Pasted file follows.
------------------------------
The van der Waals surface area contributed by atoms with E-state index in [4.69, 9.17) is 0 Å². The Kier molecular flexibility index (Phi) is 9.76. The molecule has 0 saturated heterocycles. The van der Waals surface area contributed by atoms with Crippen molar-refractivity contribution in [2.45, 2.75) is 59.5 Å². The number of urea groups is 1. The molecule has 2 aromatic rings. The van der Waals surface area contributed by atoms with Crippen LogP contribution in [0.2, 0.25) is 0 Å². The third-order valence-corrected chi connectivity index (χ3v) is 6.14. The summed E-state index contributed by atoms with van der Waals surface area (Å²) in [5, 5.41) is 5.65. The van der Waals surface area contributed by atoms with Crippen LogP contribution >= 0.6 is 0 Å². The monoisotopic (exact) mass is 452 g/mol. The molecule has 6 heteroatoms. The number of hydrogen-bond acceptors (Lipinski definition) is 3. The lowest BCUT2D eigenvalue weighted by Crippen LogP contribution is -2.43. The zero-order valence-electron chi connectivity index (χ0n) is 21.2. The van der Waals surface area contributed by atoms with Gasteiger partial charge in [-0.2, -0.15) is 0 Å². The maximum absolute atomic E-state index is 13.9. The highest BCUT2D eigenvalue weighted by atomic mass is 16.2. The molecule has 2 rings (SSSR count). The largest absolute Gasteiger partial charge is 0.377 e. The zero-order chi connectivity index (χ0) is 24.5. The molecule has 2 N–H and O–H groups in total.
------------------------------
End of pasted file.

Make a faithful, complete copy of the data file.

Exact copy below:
The van der Waals surface area contributed by atoms with E-state index in [4.69, 9.17) is 0 Å². The Kier molecular flexibility index (Phi) is 9.76. The molecule has 0 saturated heterocycles. The van der Waals surface area contributed by atoms with Crippen molar-refractivity contribution in [2.45, 2.75) is 59.5 Å². The number of urea groups is 1. The molecule has 2 aromatic rings. The van der Waals surface area contributed by atoms with Crippen LogP contribution in [0.2, 0.25) is 0 Å². The third-order valence-corrected chi connectivity index (χ3v) is 6.14. The summed E-state index contributed by atoms with van der Waals surface area (Å²) in [5, 5.41) is 5.65. The van der Waals surface area contributed by atoms with Crippen LogP contribution >= 0.6 is 0 Å². The monoisotopic (exact) mass is 452 g/mol. The molecule has 6 heteroatoms. The number of hydrogen-bond acceptors (Lipinski definition) is 3. The lowest BCUT2D eigenvalue weighted by Crippen LogP contribution is -2.43. The zero-order valence-electron chi connectivity index (χ0n) is 21.2. The van der Waals surface area contributed by atoms with Gasteiger partial charge in [-0.2, -0.15) is 0 Å². The maximum absolute atomic E-state index is 13.9. The highest BCUT2D eigenvalue weighted by atomic mass is 16.2. The molecule has 2 rings (SSSR count). The largest absolute Gasteiger partial charge is 0.377 e. The zero-order chi connectivity index (χ0) is 24.5. The molecule has 2 N–H and O–H groups in total.